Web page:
Furthering Your Understanding Of Disability

Knowledge and understanding are the first steps to overcoming the barriers set for people with intellectual and developmental disabilities.

An intellectual disability is an accepted term used to describe a disability that significantly affects a person’s ability to learn and use information.

Other key points to consider are:

  • This disability is also commonly referred to as a developmental disability
  • An intellectual disability is often diagnosed in childhood and continues lifelong
  • Many people who have intellectual disabilities use different types of assistance to help with daily life


People who have an intellectual disability often face service systems that categorize, group or label them. It is easy for someone’s individual goals, strengths and needs to get lost in such a system. Too often people who have an intellectual disability are left out of plans and decisions about their own life.

Individualization means that every person has unique capabilities, interests and needs. It means that a person is at the centre of all decision making and plans that affect them.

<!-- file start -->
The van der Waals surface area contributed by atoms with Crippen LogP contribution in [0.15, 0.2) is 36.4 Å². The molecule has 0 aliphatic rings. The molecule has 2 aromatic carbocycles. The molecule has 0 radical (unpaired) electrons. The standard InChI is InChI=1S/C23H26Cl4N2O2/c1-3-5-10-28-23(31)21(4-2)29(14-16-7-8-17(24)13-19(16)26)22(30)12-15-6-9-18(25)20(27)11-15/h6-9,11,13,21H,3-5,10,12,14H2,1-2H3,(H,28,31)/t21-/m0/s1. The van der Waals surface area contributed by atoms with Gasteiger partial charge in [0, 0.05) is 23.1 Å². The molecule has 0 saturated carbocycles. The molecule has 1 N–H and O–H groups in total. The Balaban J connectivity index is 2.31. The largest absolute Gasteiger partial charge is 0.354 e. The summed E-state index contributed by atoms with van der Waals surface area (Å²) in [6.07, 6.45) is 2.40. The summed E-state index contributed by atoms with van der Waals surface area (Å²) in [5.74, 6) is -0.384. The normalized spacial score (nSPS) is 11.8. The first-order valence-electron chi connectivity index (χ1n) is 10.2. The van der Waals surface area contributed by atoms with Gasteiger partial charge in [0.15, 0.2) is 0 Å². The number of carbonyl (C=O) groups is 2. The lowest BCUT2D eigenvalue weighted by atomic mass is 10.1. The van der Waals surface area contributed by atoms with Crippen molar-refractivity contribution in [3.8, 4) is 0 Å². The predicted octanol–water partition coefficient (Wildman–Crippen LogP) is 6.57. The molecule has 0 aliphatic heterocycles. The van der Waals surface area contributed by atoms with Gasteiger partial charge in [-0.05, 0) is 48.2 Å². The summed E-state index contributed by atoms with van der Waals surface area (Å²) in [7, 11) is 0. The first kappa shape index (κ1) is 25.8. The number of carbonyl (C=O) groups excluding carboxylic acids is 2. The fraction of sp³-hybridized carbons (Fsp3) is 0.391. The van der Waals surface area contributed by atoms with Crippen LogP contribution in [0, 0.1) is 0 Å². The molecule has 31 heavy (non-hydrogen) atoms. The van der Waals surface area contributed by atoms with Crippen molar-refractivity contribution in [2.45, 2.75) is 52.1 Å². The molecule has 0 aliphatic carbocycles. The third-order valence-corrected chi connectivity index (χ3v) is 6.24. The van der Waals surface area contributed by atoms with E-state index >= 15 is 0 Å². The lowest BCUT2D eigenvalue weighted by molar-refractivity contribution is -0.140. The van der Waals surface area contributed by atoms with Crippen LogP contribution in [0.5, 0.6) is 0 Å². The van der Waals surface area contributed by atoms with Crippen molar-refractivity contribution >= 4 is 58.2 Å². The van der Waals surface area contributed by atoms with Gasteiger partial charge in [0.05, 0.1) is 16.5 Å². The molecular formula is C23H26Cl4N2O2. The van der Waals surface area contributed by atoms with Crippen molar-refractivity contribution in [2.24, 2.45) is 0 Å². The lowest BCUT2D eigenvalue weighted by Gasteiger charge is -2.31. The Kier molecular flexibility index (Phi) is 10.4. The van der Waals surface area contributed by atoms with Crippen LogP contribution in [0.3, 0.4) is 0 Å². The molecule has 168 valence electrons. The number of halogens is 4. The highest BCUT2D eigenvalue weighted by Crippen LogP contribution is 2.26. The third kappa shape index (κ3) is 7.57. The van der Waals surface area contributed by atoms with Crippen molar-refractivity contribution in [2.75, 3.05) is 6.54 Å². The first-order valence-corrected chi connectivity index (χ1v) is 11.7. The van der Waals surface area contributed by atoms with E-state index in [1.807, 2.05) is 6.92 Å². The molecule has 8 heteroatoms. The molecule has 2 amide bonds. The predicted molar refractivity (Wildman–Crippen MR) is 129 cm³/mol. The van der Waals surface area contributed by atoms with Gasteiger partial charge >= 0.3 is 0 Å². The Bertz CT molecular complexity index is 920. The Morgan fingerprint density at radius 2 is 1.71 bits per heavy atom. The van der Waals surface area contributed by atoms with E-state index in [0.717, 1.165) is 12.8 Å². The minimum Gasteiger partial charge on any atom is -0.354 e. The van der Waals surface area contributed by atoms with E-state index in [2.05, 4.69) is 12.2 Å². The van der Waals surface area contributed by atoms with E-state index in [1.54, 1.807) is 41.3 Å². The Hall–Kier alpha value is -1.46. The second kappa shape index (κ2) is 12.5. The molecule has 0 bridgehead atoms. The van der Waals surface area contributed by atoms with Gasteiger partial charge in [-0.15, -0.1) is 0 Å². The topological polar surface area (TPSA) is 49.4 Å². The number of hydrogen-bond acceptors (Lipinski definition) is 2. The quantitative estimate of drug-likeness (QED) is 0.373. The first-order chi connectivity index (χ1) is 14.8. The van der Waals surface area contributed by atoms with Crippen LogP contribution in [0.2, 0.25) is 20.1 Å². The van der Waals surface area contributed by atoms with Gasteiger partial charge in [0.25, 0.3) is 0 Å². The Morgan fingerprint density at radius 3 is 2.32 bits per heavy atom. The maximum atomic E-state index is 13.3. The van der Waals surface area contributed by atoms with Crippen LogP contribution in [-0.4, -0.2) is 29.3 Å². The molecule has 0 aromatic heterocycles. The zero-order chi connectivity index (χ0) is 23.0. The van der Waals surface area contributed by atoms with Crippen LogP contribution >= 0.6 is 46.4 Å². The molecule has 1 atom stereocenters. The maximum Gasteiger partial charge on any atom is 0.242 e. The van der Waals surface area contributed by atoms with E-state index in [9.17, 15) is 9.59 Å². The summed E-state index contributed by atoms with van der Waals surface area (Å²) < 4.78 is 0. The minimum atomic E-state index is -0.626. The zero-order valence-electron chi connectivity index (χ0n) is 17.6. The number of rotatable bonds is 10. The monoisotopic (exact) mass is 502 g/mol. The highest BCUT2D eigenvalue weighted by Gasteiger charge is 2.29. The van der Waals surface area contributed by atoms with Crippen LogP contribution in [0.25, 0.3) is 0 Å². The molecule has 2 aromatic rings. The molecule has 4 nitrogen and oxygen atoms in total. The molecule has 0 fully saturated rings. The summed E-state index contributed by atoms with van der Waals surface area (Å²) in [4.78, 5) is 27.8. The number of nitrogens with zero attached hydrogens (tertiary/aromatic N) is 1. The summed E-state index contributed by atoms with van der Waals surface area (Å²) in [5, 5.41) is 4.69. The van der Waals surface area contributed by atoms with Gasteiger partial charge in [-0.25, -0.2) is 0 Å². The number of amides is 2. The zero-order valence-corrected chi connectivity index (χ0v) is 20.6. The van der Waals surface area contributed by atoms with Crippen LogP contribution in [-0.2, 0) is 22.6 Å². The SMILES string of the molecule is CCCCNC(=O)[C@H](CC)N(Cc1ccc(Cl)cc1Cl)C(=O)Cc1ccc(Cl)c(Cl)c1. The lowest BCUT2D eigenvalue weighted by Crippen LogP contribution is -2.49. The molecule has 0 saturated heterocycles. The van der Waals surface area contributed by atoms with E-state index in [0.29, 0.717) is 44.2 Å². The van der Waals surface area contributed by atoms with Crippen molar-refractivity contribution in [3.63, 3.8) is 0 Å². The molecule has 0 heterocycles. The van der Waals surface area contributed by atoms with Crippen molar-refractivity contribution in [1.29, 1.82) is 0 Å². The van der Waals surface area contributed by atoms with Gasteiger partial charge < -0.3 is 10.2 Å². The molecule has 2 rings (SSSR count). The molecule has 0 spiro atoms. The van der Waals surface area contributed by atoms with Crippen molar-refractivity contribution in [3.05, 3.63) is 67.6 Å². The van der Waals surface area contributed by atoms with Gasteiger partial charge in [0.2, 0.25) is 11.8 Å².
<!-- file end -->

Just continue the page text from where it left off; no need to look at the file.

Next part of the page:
Two gentlemen posing for camera outside

The Freedom Tour Film by People First of Canada

The Freedom Tour is a powerful documentary that has been raising awareness about institutions both nationally and internationally. To capture the stories of those who lived in institutions, People First of Canada along with the National Film Board of Canada came together to produce this 58 minute film.

It has been since 2009 that the last three institutions in Ontario for people who have an intellectual disability have closed. At Community Living Windsor, we support the work of People First of Canada, People First of Ontario and all of the local chapters to ensure that we don't repeat the history of institutionalization in Ontario and dehumanize thousands of people along the way.